12. You are a gift, dear Carolyn, delighted to see you shine. I divide my garden into sections as I work, each having a focal point then echo plants/color in other sections, pulling the garden together as I view it as a whole.

  13. Excellent points, all! You were thinking the same thing I was -- how too many drama queens will cause a royal fight for attention. I'm working on improving my entrance-as-focal-point this year!

  14. I agree with Andrew about the drama queens (love that description by the way!) It is very easy to go overboard on focal points.

    Using your paintings to illustrate your points was a wonderful idea! I like thinking about a familiar topic in new ways and this helped me do so.

  15. I love your home and your paintings are amazing!

    You've done so much with a small space...it's very charming. I can see how your front door is the focal point framed by all the lushness.

  16. Thank you, Eileen. Your comments are sincerely appreciated.

  17. Hi Jan,

    Thanks so much for your kind commments.

  18. Thanks, Pam. Old folks need less sleep :-) So yes, I was up early and posted my piece. Glad you liked it.

  19. Hey Rebecca,

    I'm so pleased that you enjoyed the post. Thanks for stopping by and leaving your pithy comments.

  20. You are most welcome, LeSan. Do give your garden the "once over ". I'm always doing that , too.

  21. So sorry to hear that, Ivette. But then again, we're not able to grow all those beautiful and gorgeous tropicals you have there. Thanks for visiting.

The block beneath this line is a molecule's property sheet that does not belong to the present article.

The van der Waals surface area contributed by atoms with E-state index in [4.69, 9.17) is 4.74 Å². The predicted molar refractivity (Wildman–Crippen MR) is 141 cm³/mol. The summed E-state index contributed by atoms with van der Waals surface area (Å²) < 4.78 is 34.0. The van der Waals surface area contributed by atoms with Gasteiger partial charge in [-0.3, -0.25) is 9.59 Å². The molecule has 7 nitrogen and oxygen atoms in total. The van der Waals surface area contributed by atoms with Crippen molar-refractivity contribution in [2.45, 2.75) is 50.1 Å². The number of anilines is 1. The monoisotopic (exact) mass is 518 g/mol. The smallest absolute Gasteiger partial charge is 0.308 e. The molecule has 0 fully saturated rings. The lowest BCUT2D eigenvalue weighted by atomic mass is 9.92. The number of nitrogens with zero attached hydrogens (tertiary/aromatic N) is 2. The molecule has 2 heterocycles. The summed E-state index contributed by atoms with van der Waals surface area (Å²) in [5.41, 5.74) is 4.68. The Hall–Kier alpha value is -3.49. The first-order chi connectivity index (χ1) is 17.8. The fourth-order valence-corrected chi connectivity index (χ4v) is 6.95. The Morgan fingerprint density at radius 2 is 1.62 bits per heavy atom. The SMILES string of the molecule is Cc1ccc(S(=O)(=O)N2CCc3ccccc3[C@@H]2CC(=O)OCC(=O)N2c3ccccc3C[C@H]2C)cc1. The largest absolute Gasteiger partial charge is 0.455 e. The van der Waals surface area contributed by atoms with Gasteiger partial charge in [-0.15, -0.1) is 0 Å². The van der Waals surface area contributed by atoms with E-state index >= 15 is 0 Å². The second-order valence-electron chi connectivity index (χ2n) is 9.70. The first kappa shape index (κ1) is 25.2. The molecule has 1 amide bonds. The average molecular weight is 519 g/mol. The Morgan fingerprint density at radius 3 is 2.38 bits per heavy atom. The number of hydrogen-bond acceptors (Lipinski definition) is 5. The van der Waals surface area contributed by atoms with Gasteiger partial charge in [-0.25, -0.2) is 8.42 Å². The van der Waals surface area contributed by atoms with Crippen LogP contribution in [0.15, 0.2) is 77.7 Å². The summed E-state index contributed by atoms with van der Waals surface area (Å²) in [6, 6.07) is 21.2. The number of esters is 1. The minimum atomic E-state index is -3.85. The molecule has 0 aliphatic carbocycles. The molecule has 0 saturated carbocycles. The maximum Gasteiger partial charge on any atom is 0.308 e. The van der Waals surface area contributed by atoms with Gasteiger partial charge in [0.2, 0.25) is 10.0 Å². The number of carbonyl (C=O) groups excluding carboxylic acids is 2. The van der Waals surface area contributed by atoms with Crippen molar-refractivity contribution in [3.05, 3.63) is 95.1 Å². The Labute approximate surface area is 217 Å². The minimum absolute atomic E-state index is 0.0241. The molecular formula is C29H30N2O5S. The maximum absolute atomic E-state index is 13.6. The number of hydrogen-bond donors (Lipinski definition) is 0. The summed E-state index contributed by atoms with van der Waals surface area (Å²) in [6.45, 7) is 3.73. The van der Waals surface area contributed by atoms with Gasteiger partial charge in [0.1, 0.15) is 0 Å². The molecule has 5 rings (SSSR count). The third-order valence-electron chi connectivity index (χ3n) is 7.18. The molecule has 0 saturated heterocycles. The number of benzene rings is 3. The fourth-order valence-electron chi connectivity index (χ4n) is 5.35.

22. Lesley and Robert,

    Thanks so much for stopping by and leaving your kind comments.

  23. Jocelyn,

    Thanks so much for stopping by. Appreciate your kind remarks.

  24. Hey Debbie,

    Thanks for all the accolades. I appreciate your stopping by.

  25. Hey danger garden,

    You're very smart.

  26. Thanks,Linda. I really enjoyed doing this post.

  27. Sounds like a good plan, Dear Joey. Thanks for stopping by and leaving your kind comments.

  28. Thanks, Andrew. Glad to hear you plan to enhance your primary focal point - and the most view one - the front entrance. Good luck!

  29. Thanks, Susan. Glad you liked my approach to focal points. I view landscaping as much an art as painting.

  30. You're very perceptive, Susan. Thanks for your lovely comments.

  31. A very informative post, Carolyn, and beautifully illustrated as well!